Canada broke all records with its high CRS draw!
As pledged by Canadian Immigration Minister Sean Fraser, Canada announced its Comprehensive Ranking System draw first time since December 2020 with a score as high as 557.
The draw was announced for both Foreign Skilled Worker Program (FSWP) as well as Canadian Experience Class (CEC) candidates. This has been for the first time since September 2021 that CEC candidates were also included in the Express Entry draw.
In addition to the above news, a total of 1500 applications got accepted in today’s draw to apply for permanent residence status in Canada by Immigration, Refugees, and Canadian Citizenship. Fraser also assured that the processing time for the applications will now as well move to the previous service standard of six months.
What caused such a high CRS?
The memo from the minister of Immigration from April made a hint that when the draws for all programs resume, the CRS cut-off will be higher than 500 points. The same has been done as well.
The accumulation of numerous highly qualified applicants in the Express Entry pool is most likely to be responsible for the high CRS. Despite the draws being on hold, candidates have continued to enter the pool, creating a significant candidate build-up with a high CRS score.
According to the figures, the number of candidates in the pool on the day of the draw was as high as 220,000, setting a record.
In an interview with CIC News this week, immigration minister Sean Fraser reaffirmed the IRCC's intention to continue holding All-program Express Entry draws beginning on July 6 of this year. He also shared information about how Canadian Immigration intends to address the grave issue of growing application backlogs. In addition, he provided details about the immigration goals Canada wants to make for the years 2022–2023 in his interview.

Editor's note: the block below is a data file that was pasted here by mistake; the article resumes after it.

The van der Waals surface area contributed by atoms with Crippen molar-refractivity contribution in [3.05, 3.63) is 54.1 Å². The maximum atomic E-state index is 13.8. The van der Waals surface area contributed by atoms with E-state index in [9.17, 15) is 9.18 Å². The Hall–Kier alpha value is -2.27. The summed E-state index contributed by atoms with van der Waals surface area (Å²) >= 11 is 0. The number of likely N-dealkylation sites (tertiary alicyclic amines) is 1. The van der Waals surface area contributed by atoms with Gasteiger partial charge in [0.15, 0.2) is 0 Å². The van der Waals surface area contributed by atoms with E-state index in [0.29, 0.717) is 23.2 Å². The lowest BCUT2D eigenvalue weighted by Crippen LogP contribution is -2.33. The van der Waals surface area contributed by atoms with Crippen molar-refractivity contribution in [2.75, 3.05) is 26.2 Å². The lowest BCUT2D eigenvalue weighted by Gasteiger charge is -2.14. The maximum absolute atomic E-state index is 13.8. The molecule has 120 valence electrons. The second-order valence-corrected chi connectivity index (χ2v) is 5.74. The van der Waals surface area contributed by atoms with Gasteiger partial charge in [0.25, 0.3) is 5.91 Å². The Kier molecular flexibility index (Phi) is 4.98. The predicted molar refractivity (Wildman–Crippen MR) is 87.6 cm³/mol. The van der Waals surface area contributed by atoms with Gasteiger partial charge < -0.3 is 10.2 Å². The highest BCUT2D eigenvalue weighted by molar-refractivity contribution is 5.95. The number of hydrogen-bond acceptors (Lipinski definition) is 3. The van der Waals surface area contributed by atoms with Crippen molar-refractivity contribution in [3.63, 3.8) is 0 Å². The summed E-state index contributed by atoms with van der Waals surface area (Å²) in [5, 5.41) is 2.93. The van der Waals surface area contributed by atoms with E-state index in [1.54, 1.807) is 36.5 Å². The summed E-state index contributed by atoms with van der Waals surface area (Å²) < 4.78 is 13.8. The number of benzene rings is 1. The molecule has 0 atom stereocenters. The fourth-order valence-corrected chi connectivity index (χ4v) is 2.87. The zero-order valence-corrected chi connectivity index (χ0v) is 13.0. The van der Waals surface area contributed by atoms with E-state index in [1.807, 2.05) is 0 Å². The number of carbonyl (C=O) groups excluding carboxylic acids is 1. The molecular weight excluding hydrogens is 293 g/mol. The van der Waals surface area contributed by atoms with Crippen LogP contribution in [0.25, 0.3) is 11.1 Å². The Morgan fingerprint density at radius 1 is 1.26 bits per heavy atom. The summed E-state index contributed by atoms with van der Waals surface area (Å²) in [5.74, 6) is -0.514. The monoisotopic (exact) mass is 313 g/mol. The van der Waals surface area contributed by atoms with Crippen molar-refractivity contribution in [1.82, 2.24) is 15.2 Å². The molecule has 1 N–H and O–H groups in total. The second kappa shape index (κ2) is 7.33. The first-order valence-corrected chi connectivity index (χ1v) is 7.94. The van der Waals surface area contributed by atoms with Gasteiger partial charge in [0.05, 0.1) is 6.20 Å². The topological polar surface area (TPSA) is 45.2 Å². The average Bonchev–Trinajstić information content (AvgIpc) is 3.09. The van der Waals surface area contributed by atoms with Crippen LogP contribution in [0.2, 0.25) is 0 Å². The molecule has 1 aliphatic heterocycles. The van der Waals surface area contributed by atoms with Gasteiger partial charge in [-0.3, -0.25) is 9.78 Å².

Applicants can now expect the standard processing time?
Immigration, Refugees, and Citizenship Canada (IRCC) suspended the Express Entry invitation to apply (ITA) for permanent residence to the Federal Skilled Worker Program (FSWP) and Federal Skilled Trade Program (FSTP) with effect from December 2020. For the Canadian Experience Class (CEC), the same rules went into force starting in September 2021.
To solve this issue, Fraser reassured in his interview that once the draws are put into effect commencing in July 2022, IRCC will supposedly normalize the processing time for all programs of Express Entry. Additionally, the IRCC made a commitment in April to restore the six-month processing schedule when it begins the drawings for all programs this year.
Recent developments in Express Entry
Prior to the COVID-19 pandemic, the IRCC held Express Entry draws every two weeks, which implied that candidates would be selected mostly based on their highest CRS scores. The IRCC paused their draws for FSWP and FSTP due to the foreign travel restrictions in order to meet the target of bringing in over 400000 new permanent residents to Canada by the end of 2021. The focus then shifted to the CEC candidates.